The disadvantage of using such a device is that this testing makes for additional die rolling and some may not like that aspect, however, as players get into the mid game and casualties accrue, the nuances of capability and the immediate situation (modifiers), the fatigue of combat and the staying power of units, come together to bring some nice narrative into the game, which can turn on a series of intense moments that feel important to both sides. I have looked at ways of taking some of the dice rolls out, but where I did this, a more generic and anticipated outcome resulted, but the 2018 edit brought some restructuring of the Close Combat procedures and this has slightly reduced the number of testing steps, while preserving design intent.

The 2018 edit has modified the test itself by only giving a bonus if two or more friends are adjacent to it, rather than just the original one unit. In practice, on a game board our size, units invariably were adjacent to one friend and so this bonus was always claimed. The new tighter application of that bonus will generate some variance in being able to apply that factor, flanks might need to be more thoughtfully supported and it puts an even greater emphasis of the brigade acting together in unison.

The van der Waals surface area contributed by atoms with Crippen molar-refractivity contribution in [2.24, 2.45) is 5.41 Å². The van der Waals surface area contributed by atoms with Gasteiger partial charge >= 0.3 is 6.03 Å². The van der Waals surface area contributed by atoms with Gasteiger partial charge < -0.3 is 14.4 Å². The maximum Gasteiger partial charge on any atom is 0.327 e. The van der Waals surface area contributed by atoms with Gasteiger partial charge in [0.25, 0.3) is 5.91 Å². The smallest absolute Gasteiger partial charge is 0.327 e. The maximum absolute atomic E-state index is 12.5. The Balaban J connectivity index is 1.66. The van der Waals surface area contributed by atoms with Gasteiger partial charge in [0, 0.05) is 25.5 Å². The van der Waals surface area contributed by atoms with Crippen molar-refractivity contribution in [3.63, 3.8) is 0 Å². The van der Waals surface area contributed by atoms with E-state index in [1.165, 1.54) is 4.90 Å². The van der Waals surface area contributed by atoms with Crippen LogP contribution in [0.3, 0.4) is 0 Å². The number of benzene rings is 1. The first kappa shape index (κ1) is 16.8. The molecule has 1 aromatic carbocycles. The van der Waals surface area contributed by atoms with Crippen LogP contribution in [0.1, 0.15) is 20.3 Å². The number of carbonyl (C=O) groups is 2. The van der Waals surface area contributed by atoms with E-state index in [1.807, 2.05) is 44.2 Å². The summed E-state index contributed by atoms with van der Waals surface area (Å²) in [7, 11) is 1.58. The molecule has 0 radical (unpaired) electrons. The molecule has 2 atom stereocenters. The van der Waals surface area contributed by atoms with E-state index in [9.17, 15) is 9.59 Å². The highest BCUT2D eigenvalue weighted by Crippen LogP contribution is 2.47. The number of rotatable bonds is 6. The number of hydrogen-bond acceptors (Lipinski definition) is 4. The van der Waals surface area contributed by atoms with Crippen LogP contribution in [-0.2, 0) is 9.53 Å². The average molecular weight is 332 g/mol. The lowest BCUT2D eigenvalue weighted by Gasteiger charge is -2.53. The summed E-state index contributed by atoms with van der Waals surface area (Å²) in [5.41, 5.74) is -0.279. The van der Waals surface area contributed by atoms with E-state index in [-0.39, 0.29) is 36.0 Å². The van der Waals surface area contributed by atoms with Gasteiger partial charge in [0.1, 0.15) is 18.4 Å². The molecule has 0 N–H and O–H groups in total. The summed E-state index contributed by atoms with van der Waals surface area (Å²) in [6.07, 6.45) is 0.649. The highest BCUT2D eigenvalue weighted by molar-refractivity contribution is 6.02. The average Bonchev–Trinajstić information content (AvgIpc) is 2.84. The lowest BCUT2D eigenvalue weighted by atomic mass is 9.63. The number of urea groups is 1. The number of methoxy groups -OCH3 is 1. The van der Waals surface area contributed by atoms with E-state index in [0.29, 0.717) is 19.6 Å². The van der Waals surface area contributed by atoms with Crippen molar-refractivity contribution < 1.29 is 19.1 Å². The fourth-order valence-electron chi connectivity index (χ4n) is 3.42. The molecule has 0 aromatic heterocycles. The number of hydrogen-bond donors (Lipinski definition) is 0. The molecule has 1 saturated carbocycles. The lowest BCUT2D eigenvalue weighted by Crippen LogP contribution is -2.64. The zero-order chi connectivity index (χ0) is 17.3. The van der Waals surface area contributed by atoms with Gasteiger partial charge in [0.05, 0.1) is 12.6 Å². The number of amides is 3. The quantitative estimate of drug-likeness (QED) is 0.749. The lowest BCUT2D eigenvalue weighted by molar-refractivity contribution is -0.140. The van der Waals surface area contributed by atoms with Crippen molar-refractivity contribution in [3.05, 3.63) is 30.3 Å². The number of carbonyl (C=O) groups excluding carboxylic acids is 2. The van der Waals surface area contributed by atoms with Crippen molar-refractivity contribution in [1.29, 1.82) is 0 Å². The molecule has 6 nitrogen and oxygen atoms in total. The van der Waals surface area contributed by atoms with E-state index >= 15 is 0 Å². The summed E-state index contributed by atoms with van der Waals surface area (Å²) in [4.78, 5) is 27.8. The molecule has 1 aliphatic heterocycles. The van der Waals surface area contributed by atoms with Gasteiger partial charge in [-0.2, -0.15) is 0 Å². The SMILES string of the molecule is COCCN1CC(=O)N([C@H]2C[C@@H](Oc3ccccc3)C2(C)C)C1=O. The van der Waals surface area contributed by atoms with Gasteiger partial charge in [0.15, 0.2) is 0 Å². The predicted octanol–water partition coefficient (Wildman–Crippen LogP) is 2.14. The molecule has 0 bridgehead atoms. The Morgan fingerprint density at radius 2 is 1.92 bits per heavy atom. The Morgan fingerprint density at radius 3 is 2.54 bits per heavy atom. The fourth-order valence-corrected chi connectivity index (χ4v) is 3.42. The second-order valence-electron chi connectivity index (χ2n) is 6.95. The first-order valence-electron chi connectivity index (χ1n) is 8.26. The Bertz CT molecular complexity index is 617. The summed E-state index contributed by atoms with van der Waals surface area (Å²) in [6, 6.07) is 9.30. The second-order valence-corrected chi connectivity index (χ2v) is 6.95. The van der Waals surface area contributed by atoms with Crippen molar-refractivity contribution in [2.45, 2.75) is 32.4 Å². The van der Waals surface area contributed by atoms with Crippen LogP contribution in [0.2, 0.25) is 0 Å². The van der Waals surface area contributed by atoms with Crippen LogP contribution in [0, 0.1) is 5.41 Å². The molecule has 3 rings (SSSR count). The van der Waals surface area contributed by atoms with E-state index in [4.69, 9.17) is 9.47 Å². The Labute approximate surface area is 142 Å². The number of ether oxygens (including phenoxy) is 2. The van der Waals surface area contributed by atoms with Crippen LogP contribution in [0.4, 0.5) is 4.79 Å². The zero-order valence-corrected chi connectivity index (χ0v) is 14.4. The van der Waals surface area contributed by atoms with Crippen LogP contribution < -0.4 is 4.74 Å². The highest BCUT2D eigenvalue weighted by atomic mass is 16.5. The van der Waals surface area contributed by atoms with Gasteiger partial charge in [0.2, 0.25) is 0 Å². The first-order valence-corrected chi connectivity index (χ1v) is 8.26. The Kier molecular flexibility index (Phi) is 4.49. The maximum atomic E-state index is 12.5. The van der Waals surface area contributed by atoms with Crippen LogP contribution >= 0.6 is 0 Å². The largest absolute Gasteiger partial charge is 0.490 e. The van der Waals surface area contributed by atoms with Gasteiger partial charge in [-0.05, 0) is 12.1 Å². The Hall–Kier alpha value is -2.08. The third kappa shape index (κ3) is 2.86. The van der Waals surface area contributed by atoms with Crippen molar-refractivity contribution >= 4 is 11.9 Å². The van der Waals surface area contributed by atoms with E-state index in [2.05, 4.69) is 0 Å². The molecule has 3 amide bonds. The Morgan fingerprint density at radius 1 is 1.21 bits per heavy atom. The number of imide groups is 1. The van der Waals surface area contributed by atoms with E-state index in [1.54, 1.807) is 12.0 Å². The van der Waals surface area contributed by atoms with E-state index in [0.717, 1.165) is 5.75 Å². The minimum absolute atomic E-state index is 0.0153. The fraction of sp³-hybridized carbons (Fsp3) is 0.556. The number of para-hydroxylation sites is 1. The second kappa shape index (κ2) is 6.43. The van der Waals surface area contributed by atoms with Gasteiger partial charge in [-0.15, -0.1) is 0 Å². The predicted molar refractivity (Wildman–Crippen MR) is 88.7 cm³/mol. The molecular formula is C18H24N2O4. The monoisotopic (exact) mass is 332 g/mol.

Movement - Limited movement allowances are useful when using a smaller playing space. It helps define a centre and wings without units dashing across to influence other parts of the battlefield that from a command perspective would not be within their immediate sphere of influence. 

Cavalry are not given the speed boost turn after turn that many game sets allow. I tend to view cavalry as being an arm that has short bursts of high energy movement, such as the charge or seeking to occupy an objective, but that this is separate from the 'normal' levels of movement that all 'legged' units are subject to in reality.

Units in march column and limbered artillery will get around the battlefield faster, but they are very vulnerable to attack and in most cases within our small battlefield, they will likely shake out into a combat formation at an early opportunity. Reinforcements will probably arrive in this formation.